In order to facilitate the next 10,000, Intel is working hard to introduce a number of new technologies and programs that they feel can make it happen. One that was discussed at the show was the new OpenStack scheduler based on Google’s open sourced, Kubernetes technologies which provides container management for Google’s own infrastructure but now supports the OpenStack framework.
Another way Intel is helping is by building a new 1000 (500 now) server cloud test lab in San Antonio, TX. Of course the servers will be use the latest Xeon chips from Intel (see below for more info on the latest chips). The other enabling technology discussed a lot at the show was software defined infrastructure (SDI) which applies across the data center, networking and storage.
According to Intel, security isn’t the number 1 concern holding back cloud deployments anymore. Nowadays it’s more the lack of skills that’s governing how quickly the enterprise moves to the cloud.
At the event, Intel talked about a couple of verticals that seemed to be ahead of the pack in adopting cloud services, namely, education and healthcare. They also spent a lot of time talking about the new technologies they were introducing today. Continue reading Intel Cloud Day 2016 news and views
There’s been an ongoing debate in the analyst community about the advantages of software only innovation vs. hardware-software innovation (see Commodity hardware loses again and Commodity hardware always loses posts). Here is another example where two separate companies have turned to hardware innovation to take storage innovation to the next level.
These two arrays seem to be going after opposite ends of the storage market: the 5U DSSD D5 is going after both structured and unstructured data that needs ultra high speed IO access (<100µsec) times and the 4U FlashBlade going after more general purpose unstructured data. And yet the two have have many similarities at least superficially. Continue reading A tale of two AFAs: EMC DSSD D5 & Pure Storage FlashBlade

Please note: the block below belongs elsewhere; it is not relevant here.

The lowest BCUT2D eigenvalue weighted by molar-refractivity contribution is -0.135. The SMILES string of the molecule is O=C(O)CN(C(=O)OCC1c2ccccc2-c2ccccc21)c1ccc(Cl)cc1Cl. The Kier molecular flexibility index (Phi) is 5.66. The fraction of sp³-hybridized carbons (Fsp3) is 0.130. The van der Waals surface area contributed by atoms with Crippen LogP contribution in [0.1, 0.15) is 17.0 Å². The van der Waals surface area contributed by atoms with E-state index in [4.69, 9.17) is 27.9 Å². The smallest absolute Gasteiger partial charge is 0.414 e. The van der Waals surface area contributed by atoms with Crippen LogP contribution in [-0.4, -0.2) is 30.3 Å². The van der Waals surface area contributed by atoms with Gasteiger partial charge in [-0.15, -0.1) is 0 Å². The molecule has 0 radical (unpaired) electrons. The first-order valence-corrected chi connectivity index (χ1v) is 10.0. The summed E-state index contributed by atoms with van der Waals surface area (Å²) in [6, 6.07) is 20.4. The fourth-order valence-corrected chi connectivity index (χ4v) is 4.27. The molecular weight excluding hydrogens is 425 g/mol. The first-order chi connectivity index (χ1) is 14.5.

The new media/recording technique was used recently to create copies of text files (Holy Bible, pictured above). Other significant humanitarian, political and scientific treatise have also been stored on the new media. The new device has been nicknamed “Superman Memory Crystal”, due to the memory glass (quartz) likeness to Superman’s memory crystals.
Question of the month (QoM for February is: Will Intel Omni-Path (Architecture, OPA) GA in scale out enterprise storage by February 2016?
In this forecast enterprise storage are the major and startup vendors supplying storage to data center customers.
What is OPA?
OPA is Intel’s replacement for InfiniBand and starts out at 100Gbps. It’s intended more for high performance computing (HPC), to be used as an inter-cluster server interconnect or next generation fabric. Intel says it “will maintain consistency and compatibility with existing Intel True Scale Fabric and InfiniBand APIs by working through the open source OpenFabrics Alliance (OFA) software stack on leading Linux* distribution releases”. Seems like Intel is making it as easy as possible for vendors to adopt the technology. Continue reading (QoM16-002): Will Intel Omni-Path GA in scale out enterprise storage by February 2016 – NO 0.91 probability